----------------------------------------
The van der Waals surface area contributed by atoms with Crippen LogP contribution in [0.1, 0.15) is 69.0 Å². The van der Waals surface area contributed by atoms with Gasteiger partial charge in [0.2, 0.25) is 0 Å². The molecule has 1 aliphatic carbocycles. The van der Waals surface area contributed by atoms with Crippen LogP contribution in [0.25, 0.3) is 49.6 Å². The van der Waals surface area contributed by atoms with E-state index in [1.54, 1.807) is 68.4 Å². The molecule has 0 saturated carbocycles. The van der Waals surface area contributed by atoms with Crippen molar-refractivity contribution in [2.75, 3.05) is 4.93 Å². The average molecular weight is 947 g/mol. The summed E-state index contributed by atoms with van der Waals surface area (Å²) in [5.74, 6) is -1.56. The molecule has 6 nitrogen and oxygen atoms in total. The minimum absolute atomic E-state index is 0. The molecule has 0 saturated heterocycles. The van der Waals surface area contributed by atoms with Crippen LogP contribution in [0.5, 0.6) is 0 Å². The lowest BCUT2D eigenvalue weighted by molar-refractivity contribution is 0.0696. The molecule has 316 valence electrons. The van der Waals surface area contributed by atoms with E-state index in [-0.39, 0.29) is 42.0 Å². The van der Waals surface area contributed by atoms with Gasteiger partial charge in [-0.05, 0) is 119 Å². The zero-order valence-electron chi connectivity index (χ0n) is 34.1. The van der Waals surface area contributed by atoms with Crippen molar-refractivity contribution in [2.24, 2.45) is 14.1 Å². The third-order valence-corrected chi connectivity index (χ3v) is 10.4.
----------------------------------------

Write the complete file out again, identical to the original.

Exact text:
The van der Waals surface area contributed by atoms with Crippen LogP contribution in [0.1, 0.15) is 69.0 Å². The van der Waals surface area contributed by atoms with Gasteiger partial charge in [0.2, 0.25) is 0 Å². The molecule has 1 aliphatic carbocycles. The van der Waals surface area contributed by atoms with Crippen LogP contribution in [0.25, 0.3) is 49.6 Å². The van der Waals surface area contributed by atoms with E-state index in [1.54, 1.807) is 68.4 Å². The molecule has 0 saturated carbocycles. The van der Waals surface area contributed by atoms with Crippen molar-refractivity contribution in [2.75, 3.05) is 4.93 Å². The average molecular weight is 947 g/mol. The summed E-state index contributed by atoms with van der Waals surface area (Å²) in [5.74, 6) is -1.56. The molecule has 6 nitrogen and oxygen atoms in total. The minimum absolute atomic E-state index is 0. The molecule has 0 saturated heterocycles. The van der Waals surface area contributed by atoms with Crippen LogP contribution in [0.5, 0.6) is 0 Å². The lowest BCUT2D eigenvalue weighted by molar-refractivity contribution is 0.0696. The molecule has 316 valence electrons. The van der Waals surface area contributed by atoms with E-state index in [-0.39, 0.29) is 42.0 Å². The van der Waals surface area contributed by atoms with Gasteiger partial charge in [-0.05, 0) is 119 Å². The zero-order valence-electron chi connectivity index (χ0n) is 34.1. The van der Waals surface area contributed by atoms with Crippen molar-refractivity contribution in [2.24, 2.45) is 14.1 Å². The third-order valence-corrected chi connectivity index (χ3v) is 10.4.